This is the second type of agave I tried after espadin. It really opened my eyes to how amazing mezcal can be. It grows in rocky, shady areas and must be reproduced through pollination by birds and bats rather than spreading its own seeds. I mean, how awesome is that? Mezcal is such an exotic drink! So much tradition and magic. Unsurprisingly I knew nothing of this when I savoured my first tobala, but it just tasted like something super impressive!     

Generally, the taste is usually quite complex and fruity.


This might be my favourite. Maybe. 

Much loved but difficult to find. Like trekking a leopard in Zambia…..not easy to stumble upon but worth the effort. It took me 3 trips to Africa to find my first, elusive leopard….and two trips to Mexico to discover my first tepeztate!  

The wild agave required to make it takes at least 30 years to mature. Yes, 30 years. Quality like this takes time. It’s not two minute noodles folks.

Typically, the mezcal is very aromatic and intensely flavourful.


Could also be my favourite. In fact I think it is….maybe.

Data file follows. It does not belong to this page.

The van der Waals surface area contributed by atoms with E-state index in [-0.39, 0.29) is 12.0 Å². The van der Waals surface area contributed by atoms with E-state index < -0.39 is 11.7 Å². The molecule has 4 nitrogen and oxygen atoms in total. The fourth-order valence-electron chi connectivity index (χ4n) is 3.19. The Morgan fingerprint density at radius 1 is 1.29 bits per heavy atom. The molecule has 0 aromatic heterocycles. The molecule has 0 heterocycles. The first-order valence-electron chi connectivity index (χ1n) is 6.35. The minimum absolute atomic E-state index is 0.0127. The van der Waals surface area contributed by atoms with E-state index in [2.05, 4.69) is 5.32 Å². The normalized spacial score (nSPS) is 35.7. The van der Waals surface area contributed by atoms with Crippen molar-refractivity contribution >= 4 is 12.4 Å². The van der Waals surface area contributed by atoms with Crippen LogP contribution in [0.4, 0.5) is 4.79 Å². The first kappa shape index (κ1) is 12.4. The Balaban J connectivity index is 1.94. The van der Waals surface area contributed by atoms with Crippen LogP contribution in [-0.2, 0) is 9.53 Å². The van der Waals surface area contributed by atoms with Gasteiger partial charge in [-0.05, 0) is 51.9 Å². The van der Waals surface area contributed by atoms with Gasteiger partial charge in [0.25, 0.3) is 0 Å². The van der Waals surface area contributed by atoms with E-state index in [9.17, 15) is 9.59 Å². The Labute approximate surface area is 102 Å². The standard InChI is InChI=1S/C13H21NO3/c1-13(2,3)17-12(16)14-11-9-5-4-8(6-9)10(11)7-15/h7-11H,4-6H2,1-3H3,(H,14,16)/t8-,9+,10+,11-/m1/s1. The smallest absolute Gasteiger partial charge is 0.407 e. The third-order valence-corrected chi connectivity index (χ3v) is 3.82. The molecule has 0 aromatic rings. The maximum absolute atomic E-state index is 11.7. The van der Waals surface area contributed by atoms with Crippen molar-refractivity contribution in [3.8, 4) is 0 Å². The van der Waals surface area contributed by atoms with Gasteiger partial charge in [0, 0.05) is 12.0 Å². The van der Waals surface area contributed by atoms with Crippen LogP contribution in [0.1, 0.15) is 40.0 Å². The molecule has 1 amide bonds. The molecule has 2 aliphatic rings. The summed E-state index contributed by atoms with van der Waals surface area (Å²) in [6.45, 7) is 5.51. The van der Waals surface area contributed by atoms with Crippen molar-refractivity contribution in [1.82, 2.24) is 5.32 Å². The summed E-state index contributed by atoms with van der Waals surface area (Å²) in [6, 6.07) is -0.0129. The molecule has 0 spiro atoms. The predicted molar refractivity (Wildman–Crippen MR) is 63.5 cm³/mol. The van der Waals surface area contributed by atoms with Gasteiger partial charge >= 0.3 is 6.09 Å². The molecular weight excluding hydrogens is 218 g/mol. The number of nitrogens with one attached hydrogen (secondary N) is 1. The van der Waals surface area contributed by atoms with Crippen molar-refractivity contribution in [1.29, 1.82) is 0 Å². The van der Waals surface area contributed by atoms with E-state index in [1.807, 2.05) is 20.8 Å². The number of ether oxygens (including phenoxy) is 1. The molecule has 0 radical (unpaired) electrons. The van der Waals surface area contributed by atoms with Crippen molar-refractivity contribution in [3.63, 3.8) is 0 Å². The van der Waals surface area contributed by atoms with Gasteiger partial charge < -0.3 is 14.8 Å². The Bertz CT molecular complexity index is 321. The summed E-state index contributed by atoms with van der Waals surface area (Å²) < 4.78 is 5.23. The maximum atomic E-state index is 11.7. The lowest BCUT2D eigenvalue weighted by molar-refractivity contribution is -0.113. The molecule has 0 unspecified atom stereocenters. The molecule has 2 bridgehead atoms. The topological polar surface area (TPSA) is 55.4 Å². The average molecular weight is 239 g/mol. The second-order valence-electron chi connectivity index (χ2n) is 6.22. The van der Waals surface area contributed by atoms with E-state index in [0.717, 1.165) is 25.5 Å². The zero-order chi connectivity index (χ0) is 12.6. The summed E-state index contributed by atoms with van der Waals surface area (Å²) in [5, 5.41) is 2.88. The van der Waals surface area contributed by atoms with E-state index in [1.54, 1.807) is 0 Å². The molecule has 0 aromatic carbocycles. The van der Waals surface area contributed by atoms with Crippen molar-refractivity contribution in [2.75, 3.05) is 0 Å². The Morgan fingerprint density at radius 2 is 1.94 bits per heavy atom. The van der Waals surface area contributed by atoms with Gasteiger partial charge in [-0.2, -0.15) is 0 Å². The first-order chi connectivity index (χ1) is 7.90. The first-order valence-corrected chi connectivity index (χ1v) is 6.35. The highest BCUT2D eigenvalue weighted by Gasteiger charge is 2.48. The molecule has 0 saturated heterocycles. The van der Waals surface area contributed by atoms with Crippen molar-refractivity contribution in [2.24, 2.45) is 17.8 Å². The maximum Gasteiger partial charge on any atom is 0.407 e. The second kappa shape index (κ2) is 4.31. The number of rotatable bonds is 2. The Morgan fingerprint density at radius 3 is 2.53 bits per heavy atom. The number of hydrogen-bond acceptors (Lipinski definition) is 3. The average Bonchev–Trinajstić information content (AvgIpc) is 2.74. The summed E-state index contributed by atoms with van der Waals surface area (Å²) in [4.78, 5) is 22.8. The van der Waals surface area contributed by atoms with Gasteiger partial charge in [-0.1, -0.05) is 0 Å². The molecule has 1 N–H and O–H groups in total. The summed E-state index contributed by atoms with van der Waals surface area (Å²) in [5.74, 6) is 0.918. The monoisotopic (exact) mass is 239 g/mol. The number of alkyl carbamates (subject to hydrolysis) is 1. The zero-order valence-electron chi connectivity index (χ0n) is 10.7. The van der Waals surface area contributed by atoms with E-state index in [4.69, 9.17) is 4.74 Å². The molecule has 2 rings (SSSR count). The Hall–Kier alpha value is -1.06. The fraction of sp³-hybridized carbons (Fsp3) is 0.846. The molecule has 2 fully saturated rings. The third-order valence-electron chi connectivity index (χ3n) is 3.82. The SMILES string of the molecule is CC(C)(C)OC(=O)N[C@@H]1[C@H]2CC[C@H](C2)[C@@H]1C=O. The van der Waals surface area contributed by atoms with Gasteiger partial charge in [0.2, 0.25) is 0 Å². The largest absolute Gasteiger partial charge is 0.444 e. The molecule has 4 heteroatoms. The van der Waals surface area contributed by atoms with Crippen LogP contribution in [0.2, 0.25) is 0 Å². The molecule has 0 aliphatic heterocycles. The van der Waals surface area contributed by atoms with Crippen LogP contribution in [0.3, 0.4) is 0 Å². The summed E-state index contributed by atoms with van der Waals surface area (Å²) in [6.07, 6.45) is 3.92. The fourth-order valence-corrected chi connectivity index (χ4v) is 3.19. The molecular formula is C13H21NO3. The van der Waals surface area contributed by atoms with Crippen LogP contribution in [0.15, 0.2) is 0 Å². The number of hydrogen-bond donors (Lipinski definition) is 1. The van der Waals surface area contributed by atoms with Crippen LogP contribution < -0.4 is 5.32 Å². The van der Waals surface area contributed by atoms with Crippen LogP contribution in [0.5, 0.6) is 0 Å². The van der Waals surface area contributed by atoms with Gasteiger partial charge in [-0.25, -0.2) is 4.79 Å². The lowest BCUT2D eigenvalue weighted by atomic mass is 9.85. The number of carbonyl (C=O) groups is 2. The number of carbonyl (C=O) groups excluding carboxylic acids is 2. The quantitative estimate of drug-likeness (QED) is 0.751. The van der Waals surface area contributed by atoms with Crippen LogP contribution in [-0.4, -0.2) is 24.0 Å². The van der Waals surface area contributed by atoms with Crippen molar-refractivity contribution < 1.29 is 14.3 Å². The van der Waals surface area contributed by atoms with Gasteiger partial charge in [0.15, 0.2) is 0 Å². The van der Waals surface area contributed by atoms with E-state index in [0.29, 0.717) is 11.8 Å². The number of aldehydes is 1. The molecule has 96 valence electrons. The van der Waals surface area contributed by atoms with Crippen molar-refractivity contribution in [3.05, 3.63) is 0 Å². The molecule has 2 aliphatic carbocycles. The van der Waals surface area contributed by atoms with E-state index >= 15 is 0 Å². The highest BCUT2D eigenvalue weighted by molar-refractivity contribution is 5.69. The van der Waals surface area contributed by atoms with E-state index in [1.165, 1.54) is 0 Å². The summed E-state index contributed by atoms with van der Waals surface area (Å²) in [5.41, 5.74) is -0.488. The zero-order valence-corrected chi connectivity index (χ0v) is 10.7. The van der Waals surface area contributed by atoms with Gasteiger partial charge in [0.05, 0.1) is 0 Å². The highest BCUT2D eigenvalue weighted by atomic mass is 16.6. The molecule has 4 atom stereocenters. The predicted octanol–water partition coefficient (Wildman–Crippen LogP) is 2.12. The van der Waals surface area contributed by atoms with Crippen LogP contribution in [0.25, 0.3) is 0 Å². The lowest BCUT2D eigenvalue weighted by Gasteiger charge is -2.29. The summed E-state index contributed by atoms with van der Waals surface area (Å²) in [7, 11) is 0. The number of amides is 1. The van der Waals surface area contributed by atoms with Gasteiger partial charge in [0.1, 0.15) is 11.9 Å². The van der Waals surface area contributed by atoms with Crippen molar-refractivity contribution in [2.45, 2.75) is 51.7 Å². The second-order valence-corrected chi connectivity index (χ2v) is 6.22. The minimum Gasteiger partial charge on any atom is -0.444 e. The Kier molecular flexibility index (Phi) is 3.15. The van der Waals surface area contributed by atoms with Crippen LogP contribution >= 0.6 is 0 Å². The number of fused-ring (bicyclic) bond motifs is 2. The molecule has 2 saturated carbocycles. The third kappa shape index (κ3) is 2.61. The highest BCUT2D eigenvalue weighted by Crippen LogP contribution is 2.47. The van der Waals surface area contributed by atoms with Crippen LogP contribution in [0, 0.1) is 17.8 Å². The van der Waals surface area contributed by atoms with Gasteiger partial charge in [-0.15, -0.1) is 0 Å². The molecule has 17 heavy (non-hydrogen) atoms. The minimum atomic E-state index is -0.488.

Renowned for having delicious combinations of flavours. Frequently has floral or vegetal tastes with a background of spicy, dark chocolate to complement it. Honestly, I would describe many of the arroquenos I’ve sampled as exquisite. Super complex.


It’s my local agave – from the hood. It has genuine character and….it’s a definite favourite of mine. Michoacan is very proud of its cupreata, and rightly so.

Frequently, the mezcal has a light smoky flavour with elegant herbal and citrus notes.

This is just a tip of the iceberg when it comes to all the agaves which are used to produce the mezcals of Mexico.

The Magical Pinas!

How is the Magic Made?

Mezcal is officially produced in 9 States of Mexico. Oaxaca being responsible for easily the largest quantity. Here in Michoacan it has been legally recognised as a mezcal producing state since 2012….although in fact production goes back hundreds of years uncertified.

Creating the magnificent elixir is a painstaking labour of love….a process developed through many generations. I will provide a pretty basic outline of the process, remembering that there are endless variations, and typing too long makes me tired!